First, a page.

charlie-hebdo-cartoon2Oh, I have lots of thoughts reeling through my mind, on many subjects. I’m trying to parse my feelings about the Charlie Hebdo massacre, and reading compelling follow up articles that have different takes on the ongoing siege and tragedy. I’m listening to what others have to say, whether they come from a militant or pacifist angle.

I’m receiving mail and messages commenting on the role of empathy in a democratic society, and decrying the position the Far Right has taken in regards to the less fortunate. The loudest voices always seem to demand more for those that already have so much, and less for those with basic needs.

I’m contemplating the ‘bad eggs’ in society, those who continually get away with actions that would land an ordinary citizen in jail, but whose allegiances with corporate or political factions keep them safe and in powerful positions. speak the truthAnd, despite the world’s embracing of the “I Am Charlie” manifesto, and the vaunted demand for freedom of expression, I’m a little frightened myself to talk against those in power, for fear of reprisals.

I’m inwardly chuckling over people who use their 15 seconds sarah palin ebolaof fame to insert their feet so thoughtfully into their mouths. What would we do without the Rob Fords, Sarah Palins and Kardashians of the world? They seem to exist solely to play the role of court jester in the mainstream media.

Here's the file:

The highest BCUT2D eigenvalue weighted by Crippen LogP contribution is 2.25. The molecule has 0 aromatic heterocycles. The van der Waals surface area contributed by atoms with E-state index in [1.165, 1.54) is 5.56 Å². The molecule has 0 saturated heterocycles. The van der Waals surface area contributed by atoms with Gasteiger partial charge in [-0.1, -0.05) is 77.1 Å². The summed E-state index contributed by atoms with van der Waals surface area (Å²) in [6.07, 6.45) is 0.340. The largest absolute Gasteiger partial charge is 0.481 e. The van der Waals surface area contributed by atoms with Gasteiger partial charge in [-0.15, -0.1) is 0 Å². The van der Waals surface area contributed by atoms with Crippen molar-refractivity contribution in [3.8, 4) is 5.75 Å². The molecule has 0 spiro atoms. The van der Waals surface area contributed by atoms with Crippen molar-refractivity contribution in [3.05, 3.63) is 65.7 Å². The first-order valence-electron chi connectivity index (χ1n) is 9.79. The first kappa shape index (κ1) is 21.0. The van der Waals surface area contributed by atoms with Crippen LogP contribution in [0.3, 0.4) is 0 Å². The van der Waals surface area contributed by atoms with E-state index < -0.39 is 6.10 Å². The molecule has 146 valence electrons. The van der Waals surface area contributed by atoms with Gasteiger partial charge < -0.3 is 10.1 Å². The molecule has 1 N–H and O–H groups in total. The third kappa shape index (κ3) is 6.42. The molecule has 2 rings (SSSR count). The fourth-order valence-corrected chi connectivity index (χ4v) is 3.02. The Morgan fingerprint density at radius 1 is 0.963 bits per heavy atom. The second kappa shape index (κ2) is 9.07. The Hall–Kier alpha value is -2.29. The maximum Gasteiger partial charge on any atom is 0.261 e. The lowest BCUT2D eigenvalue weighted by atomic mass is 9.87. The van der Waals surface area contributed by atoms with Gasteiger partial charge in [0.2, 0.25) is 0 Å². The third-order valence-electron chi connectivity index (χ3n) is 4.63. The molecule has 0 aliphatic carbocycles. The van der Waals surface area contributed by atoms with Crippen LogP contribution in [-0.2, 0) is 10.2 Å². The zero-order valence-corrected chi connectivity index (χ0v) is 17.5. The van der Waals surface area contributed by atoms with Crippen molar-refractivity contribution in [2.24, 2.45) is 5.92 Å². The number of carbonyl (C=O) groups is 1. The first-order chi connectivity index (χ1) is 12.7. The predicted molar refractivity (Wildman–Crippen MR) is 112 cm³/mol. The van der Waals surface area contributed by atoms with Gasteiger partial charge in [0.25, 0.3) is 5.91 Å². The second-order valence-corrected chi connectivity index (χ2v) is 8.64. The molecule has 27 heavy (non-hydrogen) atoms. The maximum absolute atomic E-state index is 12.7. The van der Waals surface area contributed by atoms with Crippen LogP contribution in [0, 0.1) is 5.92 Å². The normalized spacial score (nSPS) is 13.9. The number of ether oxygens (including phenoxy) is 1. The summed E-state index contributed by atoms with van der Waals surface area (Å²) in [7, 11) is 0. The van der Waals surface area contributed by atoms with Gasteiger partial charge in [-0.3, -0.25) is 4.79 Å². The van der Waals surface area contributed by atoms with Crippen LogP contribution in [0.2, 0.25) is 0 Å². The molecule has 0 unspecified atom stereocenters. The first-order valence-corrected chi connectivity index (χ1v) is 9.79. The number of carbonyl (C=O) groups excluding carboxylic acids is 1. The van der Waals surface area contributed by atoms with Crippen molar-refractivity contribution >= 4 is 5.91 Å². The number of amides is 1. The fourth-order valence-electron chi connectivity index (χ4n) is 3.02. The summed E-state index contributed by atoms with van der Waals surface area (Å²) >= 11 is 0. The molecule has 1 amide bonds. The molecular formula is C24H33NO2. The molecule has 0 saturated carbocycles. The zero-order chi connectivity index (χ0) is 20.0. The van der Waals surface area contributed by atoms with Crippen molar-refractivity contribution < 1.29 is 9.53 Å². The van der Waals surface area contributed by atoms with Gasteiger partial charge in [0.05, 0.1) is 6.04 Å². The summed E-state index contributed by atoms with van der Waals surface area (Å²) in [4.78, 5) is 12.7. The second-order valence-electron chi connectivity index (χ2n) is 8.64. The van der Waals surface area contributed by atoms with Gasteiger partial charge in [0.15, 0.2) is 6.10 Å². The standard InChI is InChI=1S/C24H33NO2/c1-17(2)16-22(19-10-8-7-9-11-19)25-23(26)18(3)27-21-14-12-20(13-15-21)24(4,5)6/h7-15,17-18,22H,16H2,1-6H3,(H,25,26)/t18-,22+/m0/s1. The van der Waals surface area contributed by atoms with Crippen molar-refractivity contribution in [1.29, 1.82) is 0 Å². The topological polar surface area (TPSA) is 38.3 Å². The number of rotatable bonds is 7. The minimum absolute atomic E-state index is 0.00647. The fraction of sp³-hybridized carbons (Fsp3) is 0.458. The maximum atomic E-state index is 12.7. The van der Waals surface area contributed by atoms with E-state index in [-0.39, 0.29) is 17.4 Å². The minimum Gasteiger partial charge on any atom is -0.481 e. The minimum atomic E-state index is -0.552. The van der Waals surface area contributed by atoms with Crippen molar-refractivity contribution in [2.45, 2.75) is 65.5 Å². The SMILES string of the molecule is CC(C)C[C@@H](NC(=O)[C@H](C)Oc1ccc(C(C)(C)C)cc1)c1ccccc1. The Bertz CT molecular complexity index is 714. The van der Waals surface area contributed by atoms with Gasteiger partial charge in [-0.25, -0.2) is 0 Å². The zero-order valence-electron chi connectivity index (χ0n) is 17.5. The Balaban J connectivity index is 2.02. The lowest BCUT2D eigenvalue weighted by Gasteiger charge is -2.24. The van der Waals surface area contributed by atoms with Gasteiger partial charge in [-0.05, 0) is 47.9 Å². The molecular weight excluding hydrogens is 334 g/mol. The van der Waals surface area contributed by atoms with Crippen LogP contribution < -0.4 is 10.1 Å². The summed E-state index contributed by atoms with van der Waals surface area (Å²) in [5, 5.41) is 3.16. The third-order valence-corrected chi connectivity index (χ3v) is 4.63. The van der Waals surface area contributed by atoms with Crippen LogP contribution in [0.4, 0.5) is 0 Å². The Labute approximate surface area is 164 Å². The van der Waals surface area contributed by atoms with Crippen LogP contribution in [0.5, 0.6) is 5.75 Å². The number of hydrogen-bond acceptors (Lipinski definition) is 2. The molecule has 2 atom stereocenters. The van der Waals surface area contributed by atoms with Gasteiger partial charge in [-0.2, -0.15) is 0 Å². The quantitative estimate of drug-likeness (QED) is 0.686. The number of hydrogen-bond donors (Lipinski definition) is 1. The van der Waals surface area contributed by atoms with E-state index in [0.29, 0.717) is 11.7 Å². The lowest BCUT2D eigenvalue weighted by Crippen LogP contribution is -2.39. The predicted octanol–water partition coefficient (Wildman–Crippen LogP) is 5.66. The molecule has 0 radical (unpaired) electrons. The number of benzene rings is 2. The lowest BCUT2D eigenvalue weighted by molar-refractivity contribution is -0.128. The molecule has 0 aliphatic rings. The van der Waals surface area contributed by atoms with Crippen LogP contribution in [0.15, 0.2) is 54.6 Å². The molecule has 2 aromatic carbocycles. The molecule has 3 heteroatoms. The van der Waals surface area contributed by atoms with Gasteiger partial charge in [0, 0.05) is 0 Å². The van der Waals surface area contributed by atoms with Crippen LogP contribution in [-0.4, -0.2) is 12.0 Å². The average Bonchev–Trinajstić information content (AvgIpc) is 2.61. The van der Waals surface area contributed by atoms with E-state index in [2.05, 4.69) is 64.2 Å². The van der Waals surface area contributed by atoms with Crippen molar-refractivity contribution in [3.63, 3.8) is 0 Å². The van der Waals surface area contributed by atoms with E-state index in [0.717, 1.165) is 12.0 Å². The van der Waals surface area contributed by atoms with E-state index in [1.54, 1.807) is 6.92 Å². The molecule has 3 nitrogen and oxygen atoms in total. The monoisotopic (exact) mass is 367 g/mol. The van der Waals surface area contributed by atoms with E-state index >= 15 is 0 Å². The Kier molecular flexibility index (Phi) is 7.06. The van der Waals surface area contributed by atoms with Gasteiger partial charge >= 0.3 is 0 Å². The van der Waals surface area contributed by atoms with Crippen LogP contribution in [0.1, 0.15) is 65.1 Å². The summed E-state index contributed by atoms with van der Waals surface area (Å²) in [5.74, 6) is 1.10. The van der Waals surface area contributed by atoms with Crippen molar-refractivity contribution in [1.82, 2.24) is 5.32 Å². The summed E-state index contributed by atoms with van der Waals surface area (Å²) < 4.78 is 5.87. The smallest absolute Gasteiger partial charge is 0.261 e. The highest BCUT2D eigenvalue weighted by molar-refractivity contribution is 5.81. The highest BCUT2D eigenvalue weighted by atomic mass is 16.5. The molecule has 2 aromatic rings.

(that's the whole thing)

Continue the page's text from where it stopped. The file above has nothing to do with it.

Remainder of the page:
I’m mulling over how easy it is to be misunderstood when presenting one’s ideas. MISUNDERSTANDING-facebookWith few cues in the printed word beyond exclamation marks and emoticons, communication can become muddied through what is written, and how it is perceived. A simple sentence, tossed away in easy face to face conversation, can be taken in social media as a declaration of war. Perhaps the pen is indeed mightier than the sword. wink smiley

Certainly there are days when a winky smiley face can defuse a hothead.

I’m also feeling very grateful that I can count so many intelligent, creative and fascinating people amongst my friends, both on social media and in real life. Not everyone agrees with what I have to say, but that’s a good thing – if we all spent time in complete agreement on every subject, we would soon be bored. The key to understanding any part of life is listening to all sides of the story. As long as we can listen to other viewpoints without losing our tempers and stalking away, we keep the dialogue open and let fresh air into our minds.

So perhaps it’s not so much an ‘arse’ day as it is a day to regroup one’s thoughts, and decide where energies should be concentrated. mental-health-dayWriting clarifies thinking, and concentrates random concepts so that they can hopefully be understood both by the writer and the reader. In order to present ideas that are ideally both important and well-expressed, the odd ‘arse’ day may be as necessary to a writer as a mental health day to those more gainfully employed.

At least that’s today’s excuse. (insert winky smiley face.)

ThinkingClearly Mitch Blunt

Learning Social Media Etiquette – Friends


facebook-friends2

A few years ago I met and befriended a fellow woman musician who was in her mid-50’s. We both went to jams around town, and seemed like-minded. She was divorced, with a teenaged daughter, and was only able to carve out small, usually daytime, opportunities to play and sing her own material or cover songs.